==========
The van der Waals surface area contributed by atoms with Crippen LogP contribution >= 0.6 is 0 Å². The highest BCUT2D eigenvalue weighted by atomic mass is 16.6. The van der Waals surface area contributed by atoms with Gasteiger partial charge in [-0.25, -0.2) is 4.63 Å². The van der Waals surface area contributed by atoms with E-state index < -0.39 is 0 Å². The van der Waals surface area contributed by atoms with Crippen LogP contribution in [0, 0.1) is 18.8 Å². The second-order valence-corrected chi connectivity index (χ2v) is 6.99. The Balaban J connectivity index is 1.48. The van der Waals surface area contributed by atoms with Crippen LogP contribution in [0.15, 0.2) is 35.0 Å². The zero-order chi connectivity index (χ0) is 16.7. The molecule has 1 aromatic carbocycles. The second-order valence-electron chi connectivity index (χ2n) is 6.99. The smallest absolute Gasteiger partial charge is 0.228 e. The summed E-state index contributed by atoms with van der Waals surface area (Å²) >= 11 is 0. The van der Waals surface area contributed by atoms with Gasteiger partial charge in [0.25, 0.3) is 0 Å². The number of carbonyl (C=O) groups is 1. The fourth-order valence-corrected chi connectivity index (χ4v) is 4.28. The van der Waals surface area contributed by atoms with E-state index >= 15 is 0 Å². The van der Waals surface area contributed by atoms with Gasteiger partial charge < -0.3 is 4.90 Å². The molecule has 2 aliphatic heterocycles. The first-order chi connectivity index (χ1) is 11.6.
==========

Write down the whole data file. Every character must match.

The van der Waals surface area contributed by atoms with Crippen LogP contribution >= 0.6 is 0 Å². The highest BCUT2D eigenvalue weighted by atomic mass is 16.6. The van der Waals surface area contributed by atoms with Gasteiger partial charge in [-0.25, -0.2) is 4.63 Å². The van der Waals surface area contributed by atoms with E-state index < -0.39 is 0 Å². The van der Waals surface area contributed by atoms with Crippen LogP contribution in [0, 0.1) is 18.8 Å². The second-order valence-corrected chi connectivity index (χ2v) is 6.99. The Balaban J connectivity index is 1.48. The van der Waals surface area contributed by atoms with Crippen LogP contribution in [0.15, 0.2) is 35.0 Å². The zero-order chi connectivity index (χ0) is 16.7. The molecule has 1 aromatic carbocycles. The second-order valence-electron chi connectivity index (χ2n) is 6.99. The smallest absolute Gasteiger partial charge is 0.228 e. The summed E-state index contributed by atoms with van der Waals surface area (Å²) >= 11 is 0. The van der Waals surface area contributed by atoms with Gasteiger partial charge in [0.25, 0.3) is 0 Å². The number of carbonyl (C=O) groups is 1. The fourth-order valence-corrected chi connectivity index (χ4v) is 4.28. The van der Waals surface area contributed by atoms with E-state index >= 15 is 0 Å². The van der Waals surface area contributed by atoms with Gasteiger partial charge < -0.3 is 4.90 Å². The molecule has 2 aliphatic heterocycles. The first-order chi connectivity index (χ1) is 11.6.